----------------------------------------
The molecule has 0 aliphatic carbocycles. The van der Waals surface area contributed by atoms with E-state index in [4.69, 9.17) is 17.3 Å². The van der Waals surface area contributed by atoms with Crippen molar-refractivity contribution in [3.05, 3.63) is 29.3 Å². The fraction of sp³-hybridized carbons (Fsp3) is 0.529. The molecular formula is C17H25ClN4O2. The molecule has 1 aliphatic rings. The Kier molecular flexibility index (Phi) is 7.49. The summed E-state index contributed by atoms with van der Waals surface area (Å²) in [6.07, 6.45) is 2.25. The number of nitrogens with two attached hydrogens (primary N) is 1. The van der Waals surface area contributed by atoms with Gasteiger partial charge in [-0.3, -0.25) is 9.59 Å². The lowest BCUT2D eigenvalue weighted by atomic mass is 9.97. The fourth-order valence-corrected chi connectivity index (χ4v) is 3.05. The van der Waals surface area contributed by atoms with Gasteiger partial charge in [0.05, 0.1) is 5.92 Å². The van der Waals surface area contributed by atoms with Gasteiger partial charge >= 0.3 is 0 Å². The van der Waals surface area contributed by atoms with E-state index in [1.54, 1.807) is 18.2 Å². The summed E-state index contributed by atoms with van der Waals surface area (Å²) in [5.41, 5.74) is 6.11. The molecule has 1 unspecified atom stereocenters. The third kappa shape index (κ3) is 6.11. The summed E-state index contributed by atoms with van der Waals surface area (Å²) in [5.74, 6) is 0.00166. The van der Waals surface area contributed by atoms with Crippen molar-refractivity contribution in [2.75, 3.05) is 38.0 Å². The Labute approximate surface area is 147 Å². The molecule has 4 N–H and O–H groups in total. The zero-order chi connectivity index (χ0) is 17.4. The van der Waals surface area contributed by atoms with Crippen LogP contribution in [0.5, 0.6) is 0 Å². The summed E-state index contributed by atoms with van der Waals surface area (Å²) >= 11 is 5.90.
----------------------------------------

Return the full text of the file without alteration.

The molecule has 0 aliphatic carbocycles. The van der Waals surface area contributed by atoms with E-state index in [4.69, 9.17) is 17.3 Å². The van der Waals surface area contributed by atoms with Crippen molar-refractivity contribution in [3.05, 3.63) is 29.3 Å². The fraction of sp³-hybridized carbons (Fsp3) is 0.529. The molecular formula is C17H25ClN4O2. The molecule has 1 aliphatic rings. The Kier molecular flexibility index (Phi) is 7.49. The summed E-state index contributed by atoms with van der Waals surface area (Å²) in [6.07, 6.45) is 2.25. The number of nitrogens with two attached hydrogens (primary N) is 1. The van der Waals surface area contributed by atoms with Gasteiger partial charge in [-0.3, -0.25) is 9.59 Å². The lowest BCUT2D eigenvalue weighted by atomic mass is 9.97. The fourth-order valence-corrected chi connectivity index (χ4v) is 3.05. The van der Waals surface area contributed by atoms with Gasteiger partial charge in [0.05, 0.1) is 5.92 Å². The van der Waals surface area contributed by atoms with Gasteiger partial charge >= 0.3 is 0 Å². The van der Waals surface area contributed by atoms with E-state index in [1.54, 1.807) is 18.2 Å². The summed E-state index contributed by atoms with van der Waals surface area (Å²) in [5.41, 5.74) is 6.11. The molecule has 1 unspecified atom stereocenters. The third kappa shape index (κ3) is 6.11. The summed E-state index contributed by atoms with van der Waals surface area (Å²) in [5.74, 6) is 0.00166. The van der Waals surface area contributed by atoms with Crippen molar-refractivity contribution in [2.75, 3.05) is 38.0 Å². The Labute approximate surface area is 147 Å². The molecule has 4 N–H and O–H groups in total. The zero-order chi connectivity index (χ0) is 17.4. The van der Waals surface area contributed by atoms with Crippen LogP contribution in [0.5, 0.6) is 0 Å². The summed E-state index contributed by atoms with van der Waals surface area (Å²) >= 11 is 5.90.